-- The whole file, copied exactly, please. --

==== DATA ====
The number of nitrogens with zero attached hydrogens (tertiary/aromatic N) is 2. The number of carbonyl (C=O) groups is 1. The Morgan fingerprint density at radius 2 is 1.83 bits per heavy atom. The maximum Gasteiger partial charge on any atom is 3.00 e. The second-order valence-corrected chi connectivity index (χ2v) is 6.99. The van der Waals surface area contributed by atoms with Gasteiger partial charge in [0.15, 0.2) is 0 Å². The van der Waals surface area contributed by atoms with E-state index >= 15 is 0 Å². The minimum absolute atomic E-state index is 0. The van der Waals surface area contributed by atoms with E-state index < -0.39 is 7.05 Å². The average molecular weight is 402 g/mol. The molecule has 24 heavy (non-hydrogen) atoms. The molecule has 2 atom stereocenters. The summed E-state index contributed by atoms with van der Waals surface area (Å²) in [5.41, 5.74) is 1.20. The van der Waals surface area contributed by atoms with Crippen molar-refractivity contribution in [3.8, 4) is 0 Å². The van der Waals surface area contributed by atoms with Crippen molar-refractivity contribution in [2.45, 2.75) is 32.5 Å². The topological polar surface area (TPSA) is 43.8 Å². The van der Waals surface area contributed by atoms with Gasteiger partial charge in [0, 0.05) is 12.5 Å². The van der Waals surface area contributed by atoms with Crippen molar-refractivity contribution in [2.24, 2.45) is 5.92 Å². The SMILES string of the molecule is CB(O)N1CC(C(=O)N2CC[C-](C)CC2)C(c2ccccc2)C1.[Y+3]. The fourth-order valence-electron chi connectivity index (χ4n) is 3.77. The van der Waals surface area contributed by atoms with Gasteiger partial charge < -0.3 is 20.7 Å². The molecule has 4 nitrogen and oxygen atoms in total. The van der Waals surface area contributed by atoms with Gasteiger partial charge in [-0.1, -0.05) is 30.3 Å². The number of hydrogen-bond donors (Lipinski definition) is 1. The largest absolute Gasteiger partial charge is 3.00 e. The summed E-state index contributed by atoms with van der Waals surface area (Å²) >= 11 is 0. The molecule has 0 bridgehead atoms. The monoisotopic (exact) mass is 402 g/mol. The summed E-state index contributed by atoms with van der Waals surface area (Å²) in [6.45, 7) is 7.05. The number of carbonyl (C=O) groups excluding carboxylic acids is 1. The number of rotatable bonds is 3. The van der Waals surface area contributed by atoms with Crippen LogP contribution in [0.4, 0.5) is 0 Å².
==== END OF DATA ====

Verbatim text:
The number of nitrogens with zero attached hydrogens (tertiary/aromatic N) is 2. The number of carbonyl (C=O) groups is 1. The Morgan fingerprint density at radius 2 is 1.83 bits per heavy atom. The maximum Gasteiger partial charge on any atom is 3.00 e. The second-order valence-corrected chi connectivity index (χ2v) is 6.99. The van der Waals surface area contributed by atoms with Gasteiger partial charge in [0.15, 0.2) is 0 Å². The van der Waals surface area contributed by atoms with E-state index >= 15 is 0 Å². The minimum absolute atomic E-state index is 0. The van der Waals surface area contributed by atoms with E-state index < -0.39 is 7.05 Å². The average molecular weight is 402 g/mol. The molecule has 24 heavy (non-hydrogen) atoms. The molecule has 2 atom stereocenters. The summed E-state index contributed by atoms with van der Waals surface area (Å²) in [5.41, 5.74) is 1.20. The van der Waals surface area contributed by atoms with Crippen molar-refractivity contribution in [3.8, 4) is 0 Å². The van der Waals surface area contributed by atoms with Crippen molar-refractivity contribution in [2.45, 2.75) is 32.5 Å². The topological polar surface area (TPSA) is 43.8 Å². The van der Waals surface area contributed by atoms with Gasteiger partial charge in [0, 0.05) is 12.5 Å². The van der Waals surface area contributed by atoms with Crippen molar-refractivity contribution in [2.24, 2.45) is 5.92 Å². The SMILES string of the molecule is CB(O)N1CC(C(=O)N2CC[C-](C)CC2)C(c2ccccc2)C1.[Y+3]. The fourth-order valence-electron chi connectivity index (χ4n) is 3.77. The van der Waals surface area contributed by atoms with Gasteiger partial charge < -0.3 is 20.7 Å². The molecule has 4 nitrogen and oxygen atoms in total. The van der Waals surface area contributed by atoms with Gasteiger partial charge in [-0.1, -0.05) is 30.3 Å². The number of hydrogen-bond donors (Lipinski definition) is 1. The largest absolute Gasteiger partial charge is 3.00 e. The summed E-state index contributed by atoms with van der Waals surface area (Å²) >= 11 is 0. The molecule has 0 bridgehead atoms. The monoisotopic (exact) mass is 402 g/mol. The summed E-state index contributed by atoms with van der Waals surface area (Å²) in [6.45, 7) is 7.05. The number of carbonyl (C=O) groups excluding carboxylic acids is 1. The number of rotatable bonds is 3. The van der Waals surface area contributed by atoms with Crippen LogP contribution in [0.4, 0.5) is 0 Å².